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After Longzhu's demise, it might be time to change the LCK playoff format

Photo courtesy of Riot Games

The moment Longzhu Gaming was eliminated by fellow League Champions Korea competitor Samsung Galaxy in the quarterfinals of the League of Legends World Championship, the LCK playoff format came under international scrutiny.

Crowned Korea’s first seed after beating SK Telecom T1 3-1 in the LCK summer final, Longzhu was a pre-tournament favorite to take the Summoner’s Cup. Longzhu had already proven that it could beat SKT, a likely opponent in the knockout stage, and Samsung was once again an unlikely representative of Korea that had also looked shaky in in the group stage. After a quick Samsung 3-0, fans lamented that Longzhu had already been eliminated before turning to the LCK gauntlet-style playoff as one reason for Longzhu’s weaknesses. Longzhu had only played one best-of-five in the entire 2017 season: the summer final against SKT.

Of all major regions, Korea and the League of Legends Master Series are the only two with gauntlet formats rather than bracketed rounds. But the LMS only has eight total teams, where the LCK has 10.

Many LCK fans and followers of Korean League of Legends have been critical of this format since its inception. When the playoff gauntlet was introduced as a part of the new LCK league format, viewers were less than enthused because it denied audiences the larger number of playoff best-of-fives that made OGN’s Champions tournaments so riveting. The initial gauntlet included only four teams — CJ Entus, the Jin Air Green Wings, SK Telecom T1, and the GE Tigers — and three best-of-fives. This was expanded in summer 2015 to the current format: five teams, three best-of-fives, and a “wildcard” best-of-three between the fourth and fifth place teams.

Unlike traditional sports, a bye in League of Legends isn’t as beneficial to the team with the better seed. With the frequency of patches, a team can have front-loaded wins and still be seeded as first in the gauntlet, much like the GE Tigers in spring 2015. Across three years of the LCK, the top-seeded team is 4-2 in the final. Longzhu became the only team to be a first seed in the LCK playoffs other than the GE/ROX Tigers and SKT.

The LCK system rewards the team that wins the summer final with Korea’s first seed to worlds due to hiccups with seeding in the past. Most famously, in 2013, the two top teams in Korea were SK Telecom T1 and the KT Rolster Bullets. Yet, due to the way teams were seeded only SKT qualified.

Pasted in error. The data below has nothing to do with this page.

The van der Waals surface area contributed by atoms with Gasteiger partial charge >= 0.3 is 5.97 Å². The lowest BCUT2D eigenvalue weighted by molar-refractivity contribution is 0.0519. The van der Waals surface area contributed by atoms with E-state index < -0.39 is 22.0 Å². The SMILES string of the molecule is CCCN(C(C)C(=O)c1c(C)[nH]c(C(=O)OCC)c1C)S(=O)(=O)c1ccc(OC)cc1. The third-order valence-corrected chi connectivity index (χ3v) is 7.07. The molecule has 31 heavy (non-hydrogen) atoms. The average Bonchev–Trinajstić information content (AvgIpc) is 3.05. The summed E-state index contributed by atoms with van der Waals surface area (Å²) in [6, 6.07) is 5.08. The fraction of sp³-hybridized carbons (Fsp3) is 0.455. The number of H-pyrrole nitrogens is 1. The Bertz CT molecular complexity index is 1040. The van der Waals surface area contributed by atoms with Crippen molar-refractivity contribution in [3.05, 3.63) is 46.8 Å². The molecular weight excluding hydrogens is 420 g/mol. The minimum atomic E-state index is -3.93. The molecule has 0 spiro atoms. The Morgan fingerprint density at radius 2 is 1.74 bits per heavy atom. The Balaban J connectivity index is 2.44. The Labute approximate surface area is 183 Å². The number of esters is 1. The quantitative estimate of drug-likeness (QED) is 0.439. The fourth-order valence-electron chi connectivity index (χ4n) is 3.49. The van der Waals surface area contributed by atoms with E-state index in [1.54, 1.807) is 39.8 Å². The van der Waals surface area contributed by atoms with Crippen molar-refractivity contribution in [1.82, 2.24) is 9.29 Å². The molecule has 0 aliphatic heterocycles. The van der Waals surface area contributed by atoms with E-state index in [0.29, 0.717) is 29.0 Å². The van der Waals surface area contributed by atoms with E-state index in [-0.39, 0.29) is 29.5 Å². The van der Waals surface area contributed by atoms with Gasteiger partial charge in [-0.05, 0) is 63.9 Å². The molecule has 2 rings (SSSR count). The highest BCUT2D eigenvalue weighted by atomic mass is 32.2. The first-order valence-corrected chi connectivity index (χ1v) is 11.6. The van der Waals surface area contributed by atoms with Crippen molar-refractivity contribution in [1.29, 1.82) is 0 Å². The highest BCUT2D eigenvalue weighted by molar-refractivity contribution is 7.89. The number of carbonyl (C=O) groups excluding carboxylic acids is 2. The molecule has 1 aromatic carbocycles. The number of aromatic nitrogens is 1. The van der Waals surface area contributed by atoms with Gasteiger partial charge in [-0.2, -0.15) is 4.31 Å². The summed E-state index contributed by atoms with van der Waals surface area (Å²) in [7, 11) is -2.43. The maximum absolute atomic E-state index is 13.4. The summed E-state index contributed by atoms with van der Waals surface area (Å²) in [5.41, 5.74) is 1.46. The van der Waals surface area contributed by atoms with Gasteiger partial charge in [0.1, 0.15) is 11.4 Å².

At that time, OGN’s Champions Winter, Spring, and Summer tournaments were all weighted equally in circuit points. NiceGameTV’s NLB tournament ran concurrently to Champions, and winners of every NLB event — as teams dropped out of Champions they were seeded into the corresponding NLB tournament — were similarly awarded circuit points. The winner of Champions received 400 points and the winner of the NLB 100.  Because NaJin Black Sword won 2012-13 Champions Winter and was the NLB champion for the two subsequent seasons that year, it qualified as the first seed, despite failing to make it out of the group stage in Champions Summer. The Champions Spring winner MVP/Samsung Ozone qualified as the second seed, and both SKT and the Bullets had to go through the regional qualifier. If the Bullets had made it out, there would have been a similar pushback on why Sword was the first seed, while SKT was at home. Although Sword gave the summer champions their best series at Season 3 Worlds, the Bullets, CJ Entus Blaze, and CJ Entus Frost were all better teams than Sword in late 2013.

The problem with Korea’s gauntlet format isn’t that the summer season is weighted too heavily. Summer should count more towards worlds than spring, especially now that teams have the Mid-Season Invitational between the two splits. But the current gauntlet format combined with the way seeding works means it’s possible for the LCK summer champion to qualify as Korea’s first seed to worlds while having played only one best-of-five, like this year’s Longzhu. A bracketed playoff format, even with a bye into the semifinals, would have given Longzhu at least one more best-of-five to help prepare the team to better adapt.

At worlds, we’ve also seen some of the benefits of having to play more games going into later stages of the tournament rather than being seeded in, because it does give some of these teams more room to adapt the more games they play. Three of the four play-in winners — Fnatic, Team WE, and Cloud9 — made it out of their respective groups and into the quarterfinals. By contrast, first seeds had an abysmal showing, with all but one (Longzhu) eliminated in groups. How far a team makes it at worlds isn’t always the best metric because it still depends on group draws, but if that’s a primary measurement, then it wasn’t a good year for No. 1 seeds. Of the play-in representatives, WE is the only one that qualified for the semifinals — and all three couldn’t have qualified simultaneously because WE and C9 had to play each other — but C9 was one game away from making it to the semifinals and Fnatic lost 3-1.

Is it time to change the LCK playoff format? In light of Longzhu’s demise and the fantastic, competitive brackets that many still remember from OGN Champions, change should, at the very least, be considered. A return to the previous best-of-five round of eight would mean more games, but it would also give Korea’s first seed more time to prepare, adapt, and grow even stronger.


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